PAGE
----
foods into our diet while making many persons think they are eating healthfully.
Finally, I would like to suggest a third criterion for health food. A true health food
should be good not only for our bodies but also for the earth. Milk, as it is currently
produced in the United States, clearly does not meet this criterion. According to
environmental writer Jim Motavalli, both “the front and rear ends of a cow” com-
pete with coal plant smokestacks and vehicle tail pipes as “iconic” causes of global
warming and environmental degradation (27). Drawing on statistical sources from
both the United Nations and the USDA, Motavalli states that livestock in the United
States consume 90 percent of the soy crop and more than 70 percent of the corn and
grain crops-foods that could otherwise be used for people and could be grown in a
more environmentally friendly way. Not only do cattle consume much of the world’s
grain supply, the need to clear space for grazing contributes to the destruction of rain
forests. The other end of the cow, says Motavalli, is equally destructive. While chew-
ing their cuds, cows directly emit methane gas (according to Motavalli, methane has
a greenhouse effect 23 times more potent than carbon dioxide) and the concentration
of their manure in factory farm sludge ponds produces ammonia, nitrous oxide, and
additional methane. According to Motavalli, cows produce a staggering amount of
manure (“five tons of waste for every U.S. citizen” [27]), producing 18 percent of the
world’s greenhouse gases—more than all of the world’s cars, trains, and planes (27).
Motavalli also cites additional health risks posed by cows, including dangers of dis-
ease from unsafe processing of manure and from antibiotic-resistant bacteria (half of
the world’s antibiotics are given to cattle instead of humans [28]).
In sum, there is no doubt that skim milk, along with low-fat yogurt and cheese, is a
vital source of bone-building calcium and belongs on our list of health foods. But for
most people, “milk” evokes dairy products in general, all of which we tend to associ-
ate with health. What we don’t picture is the extra sugar and saturated fat in whole
milk and cheese nor the environmental dangers of the dairy and livestock industries
in general. From the perspective of the earth, perhaps dairy products should not be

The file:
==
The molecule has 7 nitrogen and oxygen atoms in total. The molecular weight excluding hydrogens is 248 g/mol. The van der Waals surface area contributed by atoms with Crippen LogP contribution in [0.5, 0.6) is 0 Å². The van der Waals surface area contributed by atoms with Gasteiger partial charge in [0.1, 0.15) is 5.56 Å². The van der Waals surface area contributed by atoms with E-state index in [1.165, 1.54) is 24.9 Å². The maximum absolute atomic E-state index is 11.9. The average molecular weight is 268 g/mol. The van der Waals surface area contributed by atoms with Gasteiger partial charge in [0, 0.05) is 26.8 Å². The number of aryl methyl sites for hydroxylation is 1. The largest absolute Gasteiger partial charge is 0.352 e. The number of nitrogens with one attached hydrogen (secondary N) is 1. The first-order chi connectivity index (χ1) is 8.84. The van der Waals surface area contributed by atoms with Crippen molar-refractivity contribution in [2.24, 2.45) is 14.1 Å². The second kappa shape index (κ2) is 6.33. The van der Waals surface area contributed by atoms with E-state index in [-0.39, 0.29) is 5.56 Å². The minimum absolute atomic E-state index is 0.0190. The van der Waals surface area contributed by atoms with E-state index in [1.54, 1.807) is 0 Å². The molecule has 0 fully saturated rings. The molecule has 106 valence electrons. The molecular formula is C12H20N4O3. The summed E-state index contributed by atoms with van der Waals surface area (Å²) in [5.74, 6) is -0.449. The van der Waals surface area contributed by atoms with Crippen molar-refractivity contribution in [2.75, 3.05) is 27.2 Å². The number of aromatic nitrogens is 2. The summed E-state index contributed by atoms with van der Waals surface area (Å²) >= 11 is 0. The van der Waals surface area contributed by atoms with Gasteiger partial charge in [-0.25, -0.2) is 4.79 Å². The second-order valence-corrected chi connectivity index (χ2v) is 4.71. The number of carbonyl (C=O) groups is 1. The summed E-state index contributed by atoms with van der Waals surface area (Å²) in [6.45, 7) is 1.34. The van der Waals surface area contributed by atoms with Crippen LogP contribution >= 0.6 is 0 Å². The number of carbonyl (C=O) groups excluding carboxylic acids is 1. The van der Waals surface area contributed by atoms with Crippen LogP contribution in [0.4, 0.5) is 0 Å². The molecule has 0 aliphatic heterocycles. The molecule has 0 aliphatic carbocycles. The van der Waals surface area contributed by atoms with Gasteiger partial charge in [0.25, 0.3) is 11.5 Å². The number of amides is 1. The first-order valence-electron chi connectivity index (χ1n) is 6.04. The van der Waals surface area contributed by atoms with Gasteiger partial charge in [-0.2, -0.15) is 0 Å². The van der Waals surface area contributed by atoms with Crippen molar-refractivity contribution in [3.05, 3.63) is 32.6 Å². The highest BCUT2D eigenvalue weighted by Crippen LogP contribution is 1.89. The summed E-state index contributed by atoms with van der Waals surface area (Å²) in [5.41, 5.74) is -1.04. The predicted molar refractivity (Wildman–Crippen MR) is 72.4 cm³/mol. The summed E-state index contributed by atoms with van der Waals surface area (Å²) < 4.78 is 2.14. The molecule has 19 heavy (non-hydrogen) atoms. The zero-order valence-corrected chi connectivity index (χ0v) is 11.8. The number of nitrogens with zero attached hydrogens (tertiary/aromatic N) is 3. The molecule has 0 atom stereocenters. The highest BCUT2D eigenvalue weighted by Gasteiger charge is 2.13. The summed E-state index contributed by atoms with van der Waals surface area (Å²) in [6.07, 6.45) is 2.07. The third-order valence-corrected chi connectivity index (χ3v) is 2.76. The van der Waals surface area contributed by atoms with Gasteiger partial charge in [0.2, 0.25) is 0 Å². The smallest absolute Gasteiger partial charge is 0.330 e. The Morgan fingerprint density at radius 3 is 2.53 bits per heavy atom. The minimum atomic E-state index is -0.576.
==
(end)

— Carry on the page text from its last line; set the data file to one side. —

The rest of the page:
considered a health food at all.
Works Cited
“Dairy Program Subsidies.” Farm Subsidies Database. Environmental Working Group, Jan. 2009.
Web, 21 Jan. 2011.
Moss, Michael. “While Warning about Fat, U.S. Pushes Cheese Sales.” New York Times. New York
Times, 6 Nov. 2010. Web. 2 Jan. 2011.
Motavalli, Jim. “The Meat of the Matter: Our Livestock Industry Creates More Greenhouse Gas
than Transportation Does.” Environmental Magazine July-Aug. 2008: 26-33. Academic Search
Complete. Web. 11 Jan. 2011.
United States. Dept. of Agriculture. My Steps to a Healthier You. Jan. 2011. Web. 20
Jan. 2011.
Critiquing “Is Milk a Health Food?”
MyWriting Lab
1. Identify the following features of Arthur’s essay: (1) his implied definition of
“health food”; (2) his criteria for determining whether a borderline case is a health
food; (3) his “match” arguments showing whether milk fits each of the criteria.
2. Do you agree with Arthur’s criterion that a true health food ought to be good for
the planet as well as good for the body?
3. Based on Arthur’s argument, do you think the inclusion of dairy products in the
USDA’s recommendations for a healthy diet is still justified? Visit the USDA’s new
nutrition Web site, Would you suggest changes to these
USDA recommendations? If so, what and why?
The second reading, by student Alex Mullen, was also written for the definition
assignment on page 238. Alex’s argument was stimulated by class discussions of prop-
erty ownership in digital environments.
250-Word Summary: “Is Milk a Health Food?” (Chapter 11)
Due Jan 29 at 1:30pm | -17 pts

Purchase answer to see full

"Order a similar paper and get 100% plagiarism free, professional written paper now!"

Order Now